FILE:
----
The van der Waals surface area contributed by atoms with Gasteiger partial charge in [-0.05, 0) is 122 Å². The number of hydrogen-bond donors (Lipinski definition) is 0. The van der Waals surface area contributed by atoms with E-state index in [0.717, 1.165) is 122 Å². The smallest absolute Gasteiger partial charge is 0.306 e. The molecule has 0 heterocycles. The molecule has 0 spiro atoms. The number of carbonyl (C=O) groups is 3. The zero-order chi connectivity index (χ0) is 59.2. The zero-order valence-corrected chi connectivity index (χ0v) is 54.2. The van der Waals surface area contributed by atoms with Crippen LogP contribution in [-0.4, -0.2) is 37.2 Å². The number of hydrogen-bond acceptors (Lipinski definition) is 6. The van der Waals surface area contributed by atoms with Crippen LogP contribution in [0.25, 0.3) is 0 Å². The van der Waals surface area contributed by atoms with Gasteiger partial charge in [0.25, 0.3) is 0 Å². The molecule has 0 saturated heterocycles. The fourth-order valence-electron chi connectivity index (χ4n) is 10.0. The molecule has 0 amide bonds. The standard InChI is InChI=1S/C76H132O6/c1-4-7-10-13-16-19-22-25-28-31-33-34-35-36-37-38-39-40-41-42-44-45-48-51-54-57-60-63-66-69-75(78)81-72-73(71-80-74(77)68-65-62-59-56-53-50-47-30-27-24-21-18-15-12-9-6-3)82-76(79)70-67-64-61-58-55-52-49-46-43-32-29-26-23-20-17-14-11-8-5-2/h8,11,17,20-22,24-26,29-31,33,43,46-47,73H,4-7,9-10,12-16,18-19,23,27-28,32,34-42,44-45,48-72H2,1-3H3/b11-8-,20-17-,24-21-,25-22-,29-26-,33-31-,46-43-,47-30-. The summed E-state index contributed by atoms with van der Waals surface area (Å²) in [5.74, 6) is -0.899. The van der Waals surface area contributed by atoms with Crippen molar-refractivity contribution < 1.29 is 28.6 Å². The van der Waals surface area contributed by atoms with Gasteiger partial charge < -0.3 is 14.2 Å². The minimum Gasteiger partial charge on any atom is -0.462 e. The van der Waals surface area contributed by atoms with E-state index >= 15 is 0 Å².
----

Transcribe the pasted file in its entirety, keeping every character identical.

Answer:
The van der Waals surface area contributed by atoms with Gasteiger partial charge in [-0.05, 0) is 122 Å². The number of hydrogen-bond donors (Lipinski definition) is 0. The van der Waals surface area contributed by atoms with E-state index in [0.717, 1.165) is 122 Å². The smallest absolute Gasteiger partial charge is 0.306 e. The molecule has 0 heterocycles. The molecule has 0 spiro atoms. The number of carbonyl (C=O) groups is 3. The zero-order chi connectivity index (χ0) is 59.2. The zero-order valence-corrected chi connectivity index (χ0v) is 54.2. The van der Waals surface area contributed by atoms with Crippen LogP contribution in [-0.4, -0.2) is 37.2 Å². The number of hydrogen-bond acceptors (Lipinski definition) is 6. The van der Waals surface area contributed by atoms with Crippen LogP contribution in [0.25, 0.3) is 0 Å². The van der Waals surface area contributed by atoms with Gasteiger partial charge in [0.25, 0.3) is 0 Å². The molecule has 0 saturated heterocycles. The fourth-order valence-electron chi connectivity index (χ4n) is 10.0. The molecule has 0 amide bonds. The standard InChI is InChI=1S/C76H132O6/c1-4-7-10-13-16-19-22-25-28-31-33-34-35-36-37-38-39-40-41-42-44-45-48-51-54-57-60-63-66-69-75(78)81-72-73(71-80-74(77)68-65-62-59-56-53-50-47-30-27-24-21-18-15-12-9-6-3)82-76(79)70-67-64-61-58-55-52-49-46-43-32-29-26-23-20-17-14-11-8-5-2/h8,11,17,20-22,24-26,29-31,33,43,46-47,73H,4-7,9-10,12-16,18-19,23,27-28,32,34-42,44-45,48-72H2,1-3H3/b11-8-,20-17-,24-21-,25-22-,29-26-,33-31-,46-43-,47-30-. The summed E-state index contributed by atoms with van der Waals surface area (Å²) in [5.74, 6) is -0.899. The van der Waals surface area contributed by atoms with Crippen molar-refractivity contribution < 1.29 is 28.6 Å². The van der Waals surface area contributed by atoms with Gasteiger partial charge < -0.3 is 14.2 Å². The minimum Gasteiger partial charge on any atom is -0.462 e. The van der Waals surface area contributed by atoms with E-state index >= 15 is 0 Å².